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Old Stonewall Jackson Youth Development Center is an abandoned set of buildings originally built in 1909 off of Old Charlotte Road in Concord, North Carolina. The Complex was once a youth development and correctional facility; however, after a new complex was built down the road, the old Stonewall Jackson facility has been left abandoned since the 1970's. The complex was named by Stonewall Jackson's widowed wife, Mary Anna Jackson in 1909 to serve as a place for disobedient children to go instead of prison. The buildings are now deemed condemned and unsafe to go into, but are also considered historical sites and cannot be torn down, thus the complex stands as a reminder of the many years of its initial use.

  • The sign for Old Stonewall above an ivy covered bridge built in 1940
  • The old 1910 main administration office building now fenced up
  • A newer addition to the complex most likely built in the 1940's
  • The Daughter's Cottage where the daughter's of the employees would stay (Built in 1909)

Stonewall Jackson correctional facility was built in 1909 by local Charlotte architect Louis H. Asbury [1878-1975]. Most of the buildings were built in the year 1909, but several other buildings were added to the complex as late as 1930 (Brown & Kaplan 1984). The complex was initially funded and built in 1909 under the approval of Stonewall Jackson's widowed wife Mary Anna Jackson who supported development centers and charities for former Confederate States. Stonewall Jackson Youth Development Center, then known as Stonewall Jackson Training School, was seen as an alternative form of punishment and rehabilitation for children who were disobedient, but not dangerous enough to warrant prison. In the early 20th century, harsher sentences and trials for small crimes applied to children as young as 10 years old and Stonewall was designed to give children another chance. Children at Stonewall would continue to receive education; however, they were also trained in a form of trade such as: agriculture, masonry, shoe making, machinery maintenance, etc. The large field behind Stonewall was once a farm where the children would work and harvest crops as another form of keeping them busy and out of trouble. The field is now incorporated into Frank Liske Park. The school housed hundreds of boys throughout its history topping off to a peak of around 500 in the 1950's.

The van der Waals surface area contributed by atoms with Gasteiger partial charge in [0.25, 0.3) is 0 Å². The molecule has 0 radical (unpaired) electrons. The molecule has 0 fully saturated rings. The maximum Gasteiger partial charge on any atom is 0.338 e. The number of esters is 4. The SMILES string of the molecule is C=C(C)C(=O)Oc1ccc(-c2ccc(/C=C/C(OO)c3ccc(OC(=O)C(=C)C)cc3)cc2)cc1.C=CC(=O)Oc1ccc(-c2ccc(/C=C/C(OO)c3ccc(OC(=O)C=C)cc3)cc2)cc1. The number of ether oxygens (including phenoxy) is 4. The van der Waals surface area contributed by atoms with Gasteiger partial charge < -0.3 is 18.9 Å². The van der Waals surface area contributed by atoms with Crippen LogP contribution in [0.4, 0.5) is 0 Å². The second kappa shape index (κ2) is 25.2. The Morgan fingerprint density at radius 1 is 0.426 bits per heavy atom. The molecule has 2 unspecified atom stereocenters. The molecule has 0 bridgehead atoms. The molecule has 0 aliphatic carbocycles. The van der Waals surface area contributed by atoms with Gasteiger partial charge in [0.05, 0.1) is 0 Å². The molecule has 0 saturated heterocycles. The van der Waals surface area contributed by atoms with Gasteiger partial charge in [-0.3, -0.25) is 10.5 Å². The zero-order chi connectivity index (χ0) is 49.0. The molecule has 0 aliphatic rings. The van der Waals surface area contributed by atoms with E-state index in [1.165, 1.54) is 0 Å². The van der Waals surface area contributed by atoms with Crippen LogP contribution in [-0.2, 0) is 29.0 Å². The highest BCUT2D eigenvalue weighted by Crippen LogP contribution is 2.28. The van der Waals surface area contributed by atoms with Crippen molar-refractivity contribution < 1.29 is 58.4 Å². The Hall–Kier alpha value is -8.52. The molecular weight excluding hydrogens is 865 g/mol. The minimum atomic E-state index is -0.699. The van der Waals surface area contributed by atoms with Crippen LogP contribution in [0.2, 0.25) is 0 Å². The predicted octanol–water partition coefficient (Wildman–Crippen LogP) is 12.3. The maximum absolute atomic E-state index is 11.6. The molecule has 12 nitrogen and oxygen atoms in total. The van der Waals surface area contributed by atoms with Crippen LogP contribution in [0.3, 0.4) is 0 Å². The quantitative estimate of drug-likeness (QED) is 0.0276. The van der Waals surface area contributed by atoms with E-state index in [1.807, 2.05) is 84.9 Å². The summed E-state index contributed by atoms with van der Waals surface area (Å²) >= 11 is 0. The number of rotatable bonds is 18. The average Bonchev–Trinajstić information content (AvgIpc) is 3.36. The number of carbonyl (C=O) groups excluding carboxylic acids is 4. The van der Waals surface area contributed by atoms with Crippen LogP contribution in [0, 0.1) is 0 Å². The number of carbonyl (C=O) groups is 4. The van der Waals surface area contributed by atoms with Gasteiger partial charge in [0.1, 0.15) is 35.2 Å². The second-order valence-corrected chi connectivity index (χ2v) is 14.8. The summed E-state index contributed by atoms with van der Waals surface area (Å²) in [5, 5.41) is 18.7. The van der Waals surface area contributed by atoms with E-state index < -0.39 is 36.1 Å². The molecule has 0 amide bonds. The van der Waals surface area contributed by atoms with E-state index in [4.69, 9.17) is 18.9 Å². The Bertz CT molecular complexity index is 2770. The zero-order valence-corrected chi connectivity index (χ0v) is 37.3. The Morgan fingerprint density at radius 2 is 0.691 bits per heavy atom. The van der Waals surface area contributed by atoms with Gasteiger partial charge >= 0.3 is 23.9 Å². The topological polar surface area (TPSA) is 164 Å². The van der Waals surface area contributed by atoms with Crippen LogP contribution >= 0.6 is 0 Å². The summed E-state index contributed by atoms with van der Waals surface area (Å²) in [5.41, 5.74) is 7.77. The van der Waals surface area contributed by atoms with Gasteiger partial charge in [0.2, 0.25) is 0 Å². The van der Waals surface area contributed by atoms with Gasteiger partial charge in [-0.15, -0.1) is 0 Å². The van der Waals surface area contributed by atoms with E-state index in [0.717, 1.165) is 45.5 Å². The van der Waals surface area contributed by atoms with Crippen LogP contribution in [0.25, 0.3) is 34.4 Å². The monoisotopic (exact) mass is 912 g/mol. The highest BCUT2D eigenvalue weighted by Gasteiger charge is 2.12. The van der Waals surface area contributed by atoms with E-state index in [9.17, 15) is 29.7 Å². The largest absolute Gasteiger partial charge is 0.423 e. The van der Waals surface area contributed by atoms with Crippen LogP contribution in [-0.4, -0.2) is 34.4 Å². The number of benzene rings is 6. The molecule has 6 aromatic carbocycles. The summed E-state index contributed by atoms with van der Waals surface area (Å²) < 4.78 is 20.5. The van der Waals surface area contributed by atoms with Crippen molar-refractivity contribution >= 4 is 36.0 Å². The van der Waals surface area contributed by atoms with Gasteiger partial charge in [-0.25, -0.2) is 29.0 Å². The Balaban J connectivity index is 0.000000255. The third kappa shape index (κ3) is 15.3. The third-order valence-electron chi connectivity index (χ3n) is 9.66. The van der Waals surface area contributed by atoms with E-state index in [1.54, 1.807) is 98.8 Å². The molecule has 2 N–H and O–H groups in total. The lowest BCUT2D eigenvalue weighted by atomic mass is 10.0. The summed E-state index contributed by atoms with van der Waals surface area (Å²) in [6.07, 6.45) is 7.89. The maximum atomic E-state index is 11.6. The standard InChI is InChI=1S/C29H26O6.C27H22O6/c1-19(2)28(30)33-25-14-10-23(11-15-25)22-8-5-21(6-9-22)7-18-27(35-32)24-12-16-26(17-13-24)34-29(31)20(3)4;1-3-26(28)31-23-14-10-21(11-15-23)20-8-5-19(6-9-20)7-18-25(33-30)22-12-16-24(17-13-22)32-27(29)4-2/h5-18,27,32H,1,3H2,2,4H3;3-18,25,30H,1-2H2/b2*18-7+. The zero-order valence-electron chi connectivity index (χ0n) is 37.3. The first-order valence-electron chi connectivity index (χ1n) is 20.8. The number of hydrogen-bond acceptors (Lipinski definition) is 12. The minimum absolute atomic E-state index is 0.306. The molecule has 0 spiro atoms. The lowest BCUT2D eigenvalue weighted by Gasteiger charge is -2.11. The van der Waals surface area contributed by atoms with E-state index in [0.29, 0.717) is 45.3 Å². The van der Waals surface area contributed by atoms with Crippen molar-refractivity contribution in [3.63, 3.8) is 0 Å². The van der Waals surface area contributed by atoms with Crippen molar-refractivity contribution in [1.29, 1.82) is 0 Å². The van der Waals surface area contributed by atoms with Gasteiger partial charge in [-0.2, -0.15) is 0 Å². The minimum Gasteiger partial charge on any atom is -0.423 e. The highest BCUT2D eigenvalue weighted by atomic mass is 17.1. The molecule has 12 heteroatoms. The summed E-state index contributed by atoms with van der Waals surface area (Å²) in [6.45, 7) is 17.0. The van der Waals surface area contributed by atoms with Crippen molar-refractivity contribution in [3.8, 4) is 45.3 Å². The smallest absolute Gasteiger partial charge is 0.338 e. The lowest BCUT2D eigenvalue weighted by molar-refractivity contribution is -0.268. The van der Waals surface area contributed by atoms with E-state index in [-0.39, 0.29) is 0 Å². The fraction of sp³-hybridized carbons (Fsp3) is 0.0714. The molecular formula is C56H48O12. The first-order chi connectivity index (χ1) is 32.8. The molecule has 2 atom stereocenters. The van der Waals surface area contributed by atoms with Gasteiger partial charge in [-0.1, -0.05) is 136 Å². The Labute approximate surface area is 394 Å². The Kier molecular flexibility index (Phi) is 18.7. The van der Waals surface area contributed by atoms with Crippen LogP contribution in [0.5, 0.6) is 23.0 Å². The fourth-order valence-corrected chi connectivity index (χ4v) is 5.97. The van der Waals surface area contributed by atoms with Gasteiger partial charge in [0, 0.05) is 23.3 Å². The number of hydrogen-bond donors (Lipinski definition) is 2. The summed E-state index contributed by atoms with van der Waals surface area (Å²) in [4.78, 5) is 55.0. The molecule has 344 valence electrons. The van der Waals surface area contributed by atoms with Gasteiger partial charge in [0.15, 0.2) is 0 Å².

After World War II the site was placed under criticism as the complex was utilized by the North Carolina State Eugenics Board and performed sterilizations via vasectomy on six teenage students at Stonewall in an attempt to limit "feeble-mindedness" (Petrovski 2017). The site was also not immune to some of the violence these boys would have found in prison. Abuse, physical and sexual, overworking, and rape were common at Stonewall according to Russell Dan Smith who attended Stonewall back in 1963, "While I was there, I was raped, and then I was punished for being raped,” Smith said. “We were all punished for that. We were written up. My parents were notified, not that I was raped, but that I had had sex with boys in the bedroom" (Dahlheimer 2019). Corporal punishment was The school began to lose funding in the late 1960's as the social works program budget for the state was cut. Newer buildings were added onto the complex in the 1970's and 1980's, thus children were moved to the newer buildings and the older one's were used for storage. The main office building, known as the 1910 building, contained many of the pianos that were used at the now abandoned King's Daughters' Chapel across the Old Charlotte Road (Brown & Kaplan 1984).